Vegetarian Bears?

The remains of a bromeliad, eaten by an Andean bear.

May 16 to 22, 2011, is Bear Awareness Week, and we hope you’ll join us in celebrating these amazing animals. Today we focus on Andean bears.

What is the role of the Andean bear, also called the spectacled bear, in its environment? That is a good question! The answer is not well known, and it definitely depends on which Andean bear population you’re talking about.

Andean bears use a wide range of habitats, ranging from alpine habitats above treeline through humid cloud forests and transitional montane forests to dry tropical forests. Because each of these habitats varies in its complexity, and because the bears’ range extends from the border of Columbia and Panama south to northern Argentina, the bears’ role in its environment also varies. Wherever they live, though, they’re thought to be primarily vegetarian.

Because the bears forage on a variety of forest fruits when they’re available, and because each bear might travel a long distance each day, Andean bears have often been thought to be important seed dispersers. That means that they ingest the fruits and seeds in one place, then transport them to another as they go about their bear business, before depositing them with a little bit of fertilizer. This would generally be thought of as beneficial to the plants, because the seeds would have a better chance of growing up without competing with their parents. The importance of Andean bears as seed dispersers has not often been well tested, but if they are important seed dispersers it is probably for plants whose fruits and seeds are too large and heavy for other animals to transport.

Andean bears are known to forage on a wide variety of bromeliads that live on the branches of trees, and on the ground above treeline. When they eat bromeliads, bears tear them apart to get at the fleshy core, similar to how humans eat artichokes. Now, being torn apart is not likely to be any more beneficial to a bromeliad than it is to an artichoke, but no one has yet investigated the impact of bear foraging on bromeliad populations. In places in the cloud forest, most tree limbs are liberally covered with bromeliads, so perhaps the bears are not in danger of running out of food.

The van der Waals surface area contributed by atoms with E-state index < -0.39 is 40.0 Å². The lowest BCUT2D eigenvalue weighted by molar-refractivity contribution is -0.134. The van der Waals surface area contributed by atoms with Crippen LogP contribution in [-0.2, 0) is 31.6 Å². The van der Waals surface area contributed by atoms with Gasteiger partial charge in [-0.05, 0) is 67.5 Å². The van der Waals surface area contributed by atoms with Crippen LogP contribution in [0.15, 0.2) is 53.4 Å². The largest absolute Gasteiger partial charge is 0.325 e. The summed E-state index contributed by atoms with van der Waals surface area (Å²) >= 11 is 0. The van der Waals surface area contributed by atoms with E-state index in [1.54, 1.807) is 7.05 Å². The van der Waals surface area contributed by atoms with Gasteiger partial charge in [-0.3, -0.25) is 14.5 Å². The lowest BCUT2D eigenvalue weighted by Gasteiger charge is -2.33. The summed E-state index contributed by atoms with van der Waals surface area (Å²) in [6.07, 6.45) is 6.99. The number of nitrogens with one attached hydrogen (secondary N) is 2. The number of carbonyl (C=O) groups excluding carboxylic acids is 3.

A fruiting sapote tree offers tasty treats for Andean bears.

In the dry tropical forest of northwest Peru, the role of Andean bears as seed dispersers, and the role of bears as consumers of plants, may be enhanced because in the dry forest there are not many alternative foods for the bears to eat. Bears congregate every year when the fruit of the sapote tree is ripe and focus their energies on consuming these large fatty fruits filled with seeds. These fruits and their seeds are also consumed by a wide range of birds and other mammals, including the Sechuran desert fox, but each bear can consume more fruit and travel farther than each fox, making it possible that the bears play a vital role in distributing the seed of the sapote tree.

Here are the remains of a pasallo tree after an Andean bear has shredded its trunk.

It’s a little harder to evaluate the impact of the dry forest bears on the pasallo tree, which they turn into woodchips. The bears don’t just peel back the outer bark to feed on the inner bark, or to feed on insects—the bears actually eat the wood itself! Amazingly, it appears that a pasallo tree that has been exploded by an Andean bear is often not killed. The pasallo resprouts and regrows. This must be an energetically expensive process for the pasallo trees, and it seems as though there must be a negative effect on the pasallo population, but apparently healthy populations of pasallo survive.

We’re in the process of planning research to investigate more closely the interactions between the bears and their primary food sources, so hopefully in a few years we’ll better understand how the bears benefit from their various food sources and how the plants are impacted by the bears. We’ll keep you posted on our progress.

Read more about San Diego Zoo Global’s conservation work with bears…

Russ Van Horn is a senior researcher for the San Diego Zoo Institute for Conservation Research. Read his previous post, Andean Bears: 30 Years Later.

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